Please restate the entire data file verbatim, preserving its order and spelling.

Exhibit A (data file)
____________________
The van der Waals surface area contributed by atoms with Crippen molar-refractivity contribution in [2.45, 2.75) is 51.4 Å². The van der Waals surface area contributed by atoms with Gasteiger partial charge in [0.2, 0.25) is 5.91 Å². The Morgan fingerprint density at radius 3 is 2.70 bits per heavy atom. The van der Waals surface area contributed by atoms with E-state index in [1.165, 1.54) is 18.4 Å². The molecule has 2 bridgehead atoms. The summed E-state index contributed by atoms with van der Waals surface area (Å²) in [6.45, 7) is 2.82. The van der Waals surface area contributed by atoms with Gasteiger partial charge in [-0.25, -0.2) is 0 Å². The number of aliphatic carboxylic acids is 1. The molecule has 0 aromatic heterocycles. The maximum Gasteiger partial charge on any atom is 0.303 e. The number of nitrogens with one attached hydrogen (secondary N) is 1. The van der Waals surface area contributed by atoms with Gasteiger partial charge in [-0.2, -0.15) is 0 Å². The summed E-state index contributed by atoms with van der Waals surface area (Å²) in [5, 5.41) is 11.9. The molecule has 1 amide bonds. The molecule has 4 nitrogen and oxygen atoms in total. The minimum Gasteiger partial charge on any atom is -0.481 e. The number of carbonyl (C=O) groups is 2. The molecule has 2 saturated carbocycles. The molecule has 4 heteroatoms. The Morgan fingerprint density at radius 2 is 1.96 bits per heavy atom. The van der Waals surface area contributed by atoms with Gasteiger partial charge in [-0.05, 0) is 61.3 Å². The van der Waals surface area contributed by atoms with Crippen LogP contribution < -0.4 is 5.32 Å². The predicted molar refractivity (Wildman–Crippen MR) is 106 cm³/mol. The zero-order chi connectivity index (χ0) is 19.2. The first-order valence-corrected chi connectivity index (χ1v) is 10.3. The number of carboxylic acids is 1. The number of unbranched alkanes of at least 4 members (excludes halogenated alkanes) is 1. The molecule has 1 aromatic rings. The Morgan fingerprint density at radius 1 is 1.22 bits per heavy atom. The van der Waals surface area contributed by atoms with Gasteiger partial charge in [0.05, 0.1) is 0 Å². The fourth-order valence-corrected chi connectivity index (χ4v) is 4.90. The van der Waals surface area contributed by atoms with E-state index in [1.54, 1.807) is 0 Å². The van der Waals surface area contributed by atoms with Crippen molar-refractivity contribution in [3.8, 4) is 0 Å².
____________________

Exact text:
The van der Waals surface area contributed by atoms with Crippen molar-refractivity contribution in [2.45, 2.75) is 51.4 Å². The van der Waals surface area contributed by atoms with Gasteiger partial charge in [0.2, 0.25) is 5.91 Å². The Morgan fingerprint density at radius 3 is 2.70 bits per heavy atom. The van der Waals surface area contributed by atoms with E-state index in [1.165, 1.54) is 18.4 Å². The molecule has 2 bridgehead atoms. The summed E-state index contributed by atoms with van der Waals surface area (Å²) in [6.45, 7) is 2.82. The van der Waals surface area contributed by atoms with Gasteiger partial charge in [-0.25, -0.2) is 0 Å². The number of aliphatic carboxylic acids is 1. The molecule has 0 aromatic heterocycles. The maximum Gasteiger partial charge on any atom is 0.303 e. The number of nitrogens with one attached hydrogen (secondary N) is 1. The van der Waals surface area contributed by atoms with Gasteiger partial charge in [-0.2, -0.15) is 0 Å². The summed E-state index contributed by atoms with van der Waals surface area (Å²) in [5, 5.41) is 11.9. The molecule has 1 amide bonds. The molecule has 4 nitrogen and oxygen atoms in total. The minimum Gasteiger partial charge on any atom is -0.481 e. The number of carbonyl (C=O) groups is 2. The molecule has 2 saturated carbocycles. The molecule has 4 heteroatoms. The Morgan fingerprint density at radius 2 is 1.96 bits per heavy atom. The van der Waals surface area contributed by atoms with Gasteiger partial charge in [-0.05, 0) is 61.3 Å². The van der Waals surface area contributed by atoms with Crippen LogP contribution < -0.4 is 5.32 Å². The predicted molar refractivity (Wildman–Crippen MR) is 106 cm³/mol. The zero-order chi connectivity index (χ0) is 19.2. The first-order valence-corrected chi connectivity index (χ1v) is 10.3. The number of carboxylic acids is 1. The number of unbranched alkanes of at least 4 members (excludes halogenated alkanes) is 1. The molecule has 1 aromatic rings. The Morgan fingerprint density at radius 1 is 1.22 bits per heavy atom. The van der Waals surface area contributed by atoms with Gasteiger partial charge in [0.05, 0.1) is 0 Å². The fourth-order valence-corrected chi connectivity index (χ4v) is 4.90. The van der Waals surface area contributed by atoms with E-state index in [1.54, 1.807) is 0 Å². The van der Waals surface area contributed by atoms with Crippen molar-refractivity contribution in [3.8, 4) is 0 Å².